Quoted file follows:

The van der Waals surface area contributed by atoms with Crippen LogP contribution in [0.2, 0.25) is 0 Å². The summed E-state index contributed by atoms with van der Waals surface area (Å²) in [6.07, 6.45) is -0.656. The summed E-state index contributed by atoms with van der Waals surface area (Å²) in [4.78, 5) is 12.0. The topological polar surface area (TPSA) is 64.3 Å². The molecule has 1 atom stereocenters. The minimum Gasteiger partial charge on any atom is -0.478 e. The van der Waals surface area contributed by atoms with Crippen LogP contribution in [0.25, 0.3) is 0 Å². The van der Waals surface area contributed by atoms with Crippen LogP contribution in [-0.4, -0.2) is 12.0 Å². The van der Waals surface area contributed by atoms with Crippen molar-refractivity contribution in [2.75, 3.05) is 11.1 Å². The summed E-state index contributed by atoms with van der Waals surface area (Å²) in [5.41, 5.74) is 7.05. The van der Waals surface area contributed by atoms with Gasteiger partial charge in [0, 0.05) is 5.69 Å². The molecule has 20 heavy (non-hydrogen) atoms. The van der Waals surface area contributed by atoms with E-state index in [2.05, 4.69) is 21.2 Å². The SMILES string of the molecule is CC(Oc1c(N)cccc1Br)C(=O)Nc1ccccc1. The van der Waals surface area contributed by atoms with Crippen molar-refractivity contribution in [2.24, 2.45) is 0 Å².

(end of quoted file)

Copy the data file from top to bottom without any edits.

The van der Waals surface area contributed by atoms with Crippen LogP contribution in [0.2, 0.25) is 0 Å². The summed E-state index contributed by atoms with van der Waals surface area (Å²) in [6.07, 6.45) is -0.656. The summed E-state index contributed by atoms with van der Waals surface area (Å²) in [4.78, 5) is 12.0. The topological polar surface area (TPSA) is 64.3 Å². The molecule has 1 atom stereocenters. The minimum Gasteiger partial charge on any atom is -0.478 e. The van der Waals surface area contributed by atoms with Crippen LogP contribution in [0.25, 0.3) is 0 Å². The van der Waals surface area contributed by atoms with Crippen LogP contribution in [-0.4, -0.2) is 12.0 Å². The van der Waals surface area contributed by atoms with Crippen molar-refractivity contribution in [2.75, 3.05) is 11.1 Å². The summed E-state index contributed by atoms with van der Waals surface area (Å²) in [5.41, 5.74) is 7.05. The van der Waals surface area contributed by atoms with Gasteiger partial charge in [0, 0.05) is 5.69 Å². The molecule has 20 heavy (non-hydrogen) atoms. The van der Waals surface area contributed by atoms with E-state index in [2.05, 4.69) is 21.2 Å². The SMILES string of the molecule is CC(Oc1c(N)cccc1Br)C(=O)Nc1ccccc1. The van der Waals surface area contributed by atoms with Crippen molar-refractivity contribution in [2.24, 2.45) is 0 Å².